An improved method for quantifying total fine root decomposition in plantation forests combining measurements of soil coring and minirhizotrons with a mass balance model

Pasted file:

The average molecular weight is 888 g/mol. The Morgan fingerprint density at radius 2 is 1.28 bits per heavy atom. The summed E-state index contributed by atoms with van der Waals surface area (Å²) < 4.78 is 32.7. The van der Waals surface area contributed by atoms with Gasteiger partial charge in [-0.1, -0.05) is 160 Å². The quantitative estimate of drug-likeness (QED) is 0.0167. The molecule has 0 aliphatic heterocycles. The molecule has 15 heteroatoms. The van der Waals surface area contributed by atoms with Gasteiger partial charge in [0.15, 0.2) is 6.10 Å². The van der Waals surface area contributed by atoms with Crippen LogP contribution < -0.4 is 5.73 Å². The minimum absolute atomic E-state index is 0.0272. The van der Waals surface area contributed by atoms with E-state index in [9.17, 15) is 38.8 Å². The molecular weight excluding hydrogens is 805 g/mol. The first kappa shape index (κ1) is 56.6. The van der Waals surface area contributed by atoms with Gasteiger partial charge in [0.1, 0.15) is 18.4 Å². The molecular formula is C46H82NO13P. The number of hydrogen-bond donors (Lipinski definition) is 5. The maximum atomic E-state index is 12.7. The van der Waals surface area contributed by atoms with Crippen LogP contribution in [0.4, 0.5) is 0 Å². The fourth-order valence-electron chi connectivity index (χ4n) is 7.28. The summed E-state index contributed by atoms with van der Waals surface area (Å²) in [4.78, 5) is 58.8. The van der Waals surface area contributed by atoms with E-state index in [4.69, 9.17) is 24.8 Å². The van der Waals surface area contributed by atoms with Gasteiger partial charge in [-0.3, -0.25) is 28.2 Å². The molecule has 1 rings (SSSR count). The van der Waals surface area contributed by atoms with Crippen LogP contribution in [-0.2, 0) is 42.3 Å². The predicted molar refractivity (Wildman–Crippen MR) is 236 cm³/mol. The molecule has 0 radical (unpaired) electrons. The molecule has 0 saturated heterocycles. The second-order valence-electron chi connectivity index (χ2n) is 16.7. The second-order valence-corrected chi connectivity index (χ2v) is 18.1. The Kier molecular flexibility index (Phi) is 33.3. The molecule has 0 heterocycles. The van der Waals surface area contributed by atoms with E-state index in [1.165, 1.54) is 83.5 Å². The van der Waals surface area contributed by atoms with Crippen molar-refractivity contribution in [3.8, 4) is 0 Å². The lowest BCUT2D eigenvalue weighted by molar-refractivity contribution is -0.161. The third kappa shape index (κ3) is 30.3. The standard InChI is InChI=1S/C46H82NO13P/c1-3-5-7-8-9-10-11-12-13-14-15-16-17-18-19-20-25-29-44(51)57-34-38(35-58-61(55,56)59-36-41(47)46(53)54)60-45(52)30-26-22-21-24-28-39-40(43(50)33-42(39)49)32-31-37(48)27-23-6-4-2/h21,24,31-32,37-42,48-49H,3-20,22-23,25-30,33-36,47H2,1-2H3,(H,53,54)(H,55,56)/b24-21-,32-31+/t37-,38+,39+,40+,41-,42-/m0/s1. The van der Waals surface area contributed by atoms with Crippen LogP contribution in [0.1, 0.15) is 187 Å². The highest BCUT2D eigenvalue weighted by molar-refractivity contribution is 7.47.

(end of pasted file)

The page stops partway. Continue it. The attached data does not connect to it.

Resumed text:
Accurate measurement of total fine root decomposition (the amount of dead fine roots decomposed per unit soil volume) is essential for constructing a soil carbon budget. However, the ingrowth/soil core-based models are dependent on the assumptions that fine roots in litterbags/intact cores have the same relative decomposition rate as those in intact soils and that fine root growth and death rates remain constant over time, while minirhizotrons cannot quantify the total fine root decomposition. To improve the accuracy of estimates for total fine root decomposition, we propose a new method (balanced hybrid) with two models that integrate measurements of soil coring and minirhizotrons into a mass balance model. Model input parameters were fine root biomass, necromass and turnover rate for Model 1, and fine root biomass, necromass and death rate for Model 2. We tested the balanced hybrid method in a loblolly pine plantation forest in coastal North Carolina, USA. The total decomposition rate of absorptive fine roots (ARs) (a combination of first- and second-order fine roots) using Models 1 and 2 was 107 ± 13 g m−2 year−1 and 129 ± 12 g m−2 year−1, respectively. Monthly total AR decomposition was highest from August to November, which corresponded with the highest monthly total ARs mortality. The ARs imaged by minirhizotrons well represent those growing in intact soils, evident by a significant and positive relationship between the standing biomass and the standing length. The total decomposition estimate in both models was sensitive to changes in fine root biomass, turnover rate and death rate but not to change in necromass. Compared with Model 2, Model 1 can avoid the technical difficulty of deciding dead time of individual fine roots but requires greater time and effort to accurately measure fine root biomass dynamics. The balanced hybrid method is an improved technique for measuring total fine root decomposition in plantation forests in which the estimates are based on empirical data from soil coring and minirhizotrons, moving beyond assumptions of traditional approaches.